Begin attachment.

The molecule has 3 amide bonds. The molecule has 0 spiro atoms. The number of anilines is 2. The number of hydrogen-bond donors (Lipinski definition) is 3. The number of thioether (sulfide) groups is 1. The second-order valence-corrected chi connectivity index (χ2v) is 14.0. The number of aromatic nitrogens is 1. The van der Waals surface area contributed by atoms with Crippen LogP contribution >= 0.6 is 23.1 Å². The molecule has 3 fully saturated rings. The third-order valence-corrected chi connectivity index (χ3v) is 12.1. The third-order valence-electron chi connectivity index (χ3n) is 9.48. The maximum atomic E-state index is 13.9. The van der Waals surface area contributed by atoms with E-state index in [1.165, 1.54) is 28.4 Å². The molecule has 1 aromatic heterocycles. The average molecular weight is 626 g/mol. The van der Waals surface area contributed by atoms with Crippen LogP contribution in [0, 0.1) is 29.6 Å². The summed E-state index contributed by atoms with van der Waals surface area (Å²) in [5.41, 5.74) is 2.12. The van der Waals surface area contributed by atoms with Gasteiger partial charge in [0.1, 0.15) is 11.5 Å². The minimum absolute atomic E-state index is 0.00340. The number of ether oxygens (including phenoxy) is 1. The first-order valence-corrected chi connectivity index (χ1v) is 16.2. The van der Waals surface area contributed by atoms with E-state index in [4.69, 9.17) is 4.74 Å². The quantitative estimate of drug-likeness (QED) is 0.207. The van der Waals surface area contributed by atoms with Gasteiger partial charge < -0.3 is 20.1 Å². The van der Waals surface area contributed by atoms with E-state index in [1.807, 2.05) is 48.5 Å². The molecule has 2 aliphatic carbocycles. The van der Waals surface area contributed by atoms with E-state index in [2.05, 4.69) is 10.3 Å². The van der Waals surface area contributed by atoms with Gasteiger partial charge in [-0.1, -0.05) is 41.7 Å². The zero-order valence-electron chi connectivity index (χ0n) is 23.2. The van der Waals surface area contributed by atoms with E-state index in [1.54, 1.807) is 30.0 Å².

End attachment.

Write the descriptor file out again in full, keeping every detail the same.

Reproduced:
The molecule has 3 amide bonds. The molecule has 0 spiro atoms. The number of anilines is 2. The number of hydrogen-bond donors (Lipinski definition) is 3. The number of thioether (sulfide) groups is 1. The second-order valence-corrected chi connectivity index (χ2v) is 14.0. The number of aromatic nitrogens is 1. The van der Waals surface area contributed by atoms with Crippen LogP contribution >= 0.6 is 23.1 Å². The molecule has 3 fully saturated rings. The third-order valence-corrected chi connectivity index (χ3v) is 12.1. The third-order valence-electron chi connectivity index (χ3n) is 9.48. The maximum atomic E-state index is 13.9. The van der Waals surface area contributed by atoms with E-state index in [1.165, 1.54) is 28.4 Å². The molecule has 1 aromatic heterocycles. The average molecular weight is 626 g/mol. The van der Waals surface area contributed by atoms with Crippen LogP contribution in [0, 0.1) is 29.6 Å². The summed E-state index contributed by atoms with van der Waals surface area (Å²) in [5.41, 5.74) is 2.12. The van der Waals surface area contributed by atoms with Gasteiger partial charge in [0.1, 0.15) is 11.5 Å². The minimum absolute atomic E-state index is 0.00340. The number of ether oxygens (including phenoxy) is 1. The first-order valence-corrected chi connectivity index (χ1v) is 16.2. The van der Waals surface area contributed by atoms with E-state index in [4.69, 9.17) is 4.74 Å². The quantitative estimate of drug-likeness (QED) is 0.207. The van der Waals surface area contributed by atoms with Gasteiger partial charge < -0.3 is 20.1 Å². The van der Waals surface area contributed by atoms with E-state index in [1.807, 2.05) is 48.5 Å². The molecule has 2 aliphatic carbocycles. The van der Waals surface area contributed by atoms with E-state index in [2.05, 4.69) is 10.3 Å². The van der Waals surface area contributed by atoms with Gasteiger partial charge in [-0.1, -0.05) is 41.7 Å². The zero-order valence-electron chi connectivity index (χ0n) is 23.2. The van der Waals surface area contributed by atoms with E-state index in [1.54, 1.807) is 30.0 Å².